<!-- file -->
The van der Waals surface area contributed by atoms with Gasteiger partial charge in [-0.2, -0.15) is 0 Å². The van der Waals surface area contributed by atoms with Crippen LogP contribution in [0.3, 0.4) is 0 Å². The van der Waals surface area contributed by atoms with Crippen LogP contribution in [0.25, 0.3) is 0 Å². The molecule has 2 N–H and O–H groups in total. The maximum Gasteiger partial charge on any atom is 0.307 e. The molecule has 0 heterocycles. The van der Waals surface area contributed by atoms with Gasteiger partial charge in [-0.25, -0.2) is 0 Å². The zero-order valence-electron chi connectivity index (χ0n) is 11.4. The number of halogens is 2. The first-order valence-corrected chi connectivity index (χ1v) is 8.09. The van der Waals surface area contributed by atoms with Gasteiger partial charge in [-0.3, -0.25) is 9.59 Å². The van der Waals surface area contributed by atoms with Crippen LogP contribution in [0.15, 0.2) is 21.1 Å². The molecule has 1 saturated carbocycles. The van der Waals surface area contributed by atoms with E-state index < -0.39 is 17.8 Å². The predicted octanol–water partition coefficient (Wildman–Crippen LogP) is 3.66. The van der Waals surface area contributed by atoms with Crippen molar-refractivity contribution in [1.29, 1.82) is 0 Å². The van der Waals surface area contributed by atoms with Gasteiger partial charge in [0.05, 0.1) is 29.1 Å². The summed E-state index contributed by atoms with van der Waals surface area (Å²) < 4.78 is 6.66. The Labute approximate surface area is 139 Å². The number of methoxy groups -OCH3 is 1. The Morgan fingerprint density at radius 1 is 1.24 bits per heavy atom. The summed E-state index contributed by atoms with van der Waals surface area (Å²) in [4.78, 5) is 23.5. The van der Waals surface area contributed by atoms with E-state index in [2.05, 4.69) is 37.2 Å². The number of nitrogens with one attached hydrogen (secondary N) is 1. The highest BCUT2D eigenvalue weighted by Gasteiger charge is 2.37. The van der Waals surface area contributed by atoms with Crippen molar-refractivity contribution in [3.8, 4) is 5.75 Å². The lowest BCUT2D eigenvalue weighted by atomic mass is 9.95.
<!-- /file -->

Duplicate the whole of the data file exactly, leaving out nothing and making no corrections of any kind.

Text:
The van der Waals surface area contributed by atoms with Gasteiger partial charge in [-0.2, -0.15) is 0 Å². The van der Waals surface area contributed by atoms with Crippen LogP contribution in [0.3, 0.4) is 0 Å². The van der Waals surface area contributed by atoms with Crippen LogP contribution in [0.25, 0.3) is 0 Å². The molecule has 2 N–H and O–H groups in total. The maximum Gasteiger partial charge on any atom is 0.307 e. The molecule has 0 heterocycles. The van der Waals surface area contributed by atoms with Gasteiger partial charge in [-0.25, -0.2) is 0 Å². The zero-order valence-electron chi connectivity index (χ0n) is 11.4. The number of halogens is 2. The first-order valence-corrected chi connectivity index (χ1v) is 8.09. The van der Waals surface area contributed by atoms with Gasteiger partial charge in [-0.3, -0.25) is 9.59 Å². The van der Waals surface area contributed by atoms with Crippen LogP contribution in [0.15, 0.2) is 21.1 Å². The molecule has 1 saturated carbocycles. The van der Waals surface area contributed by atoms with E-state index < -0.39 is 17.8 Å². The predicted octanol–water partition coefficient (Wildman–Crippen LogP) is 3.66. The van der Waals surface area contributed by atoms with Crippen molar-refractivity contribution in [1.29, 1.82) is 0 Å². The van der Waals surface area contributed by atoms with Gasteiger partial charge in [0.05, 0.1) is 29.1 Å². The summed E-state index contributed by atoms with van der Waals surface area (Å²) < 4.78 is 6.66. The Labute approximate surface area is 139 Å². The number of methoxy groups -OCH3 is 1. The Morgan fingerprint density at radius 1 is 1.24 bits per heavy atom. The summed E-state index contributed by atoms with van der Waals surface area (Å²) in [4.78, 5) is 23.5. The van der Waals surface area contributed by atoms with E-state index in [2.05, 4.69) is 37.2 Å². The number of nitrogens with one attached hydrogen (secondary N) is 1. The highest BCUT2D eigenvalue weighted by Gasteiger charge is 2.37. The van der Waals surface area contributed by atoms with Crippen molar-refractivity contribution in [3.8, 4) is 5.75 Å². The lowest BCUT2D eigenvalue weighted by atomic mass is 9.95.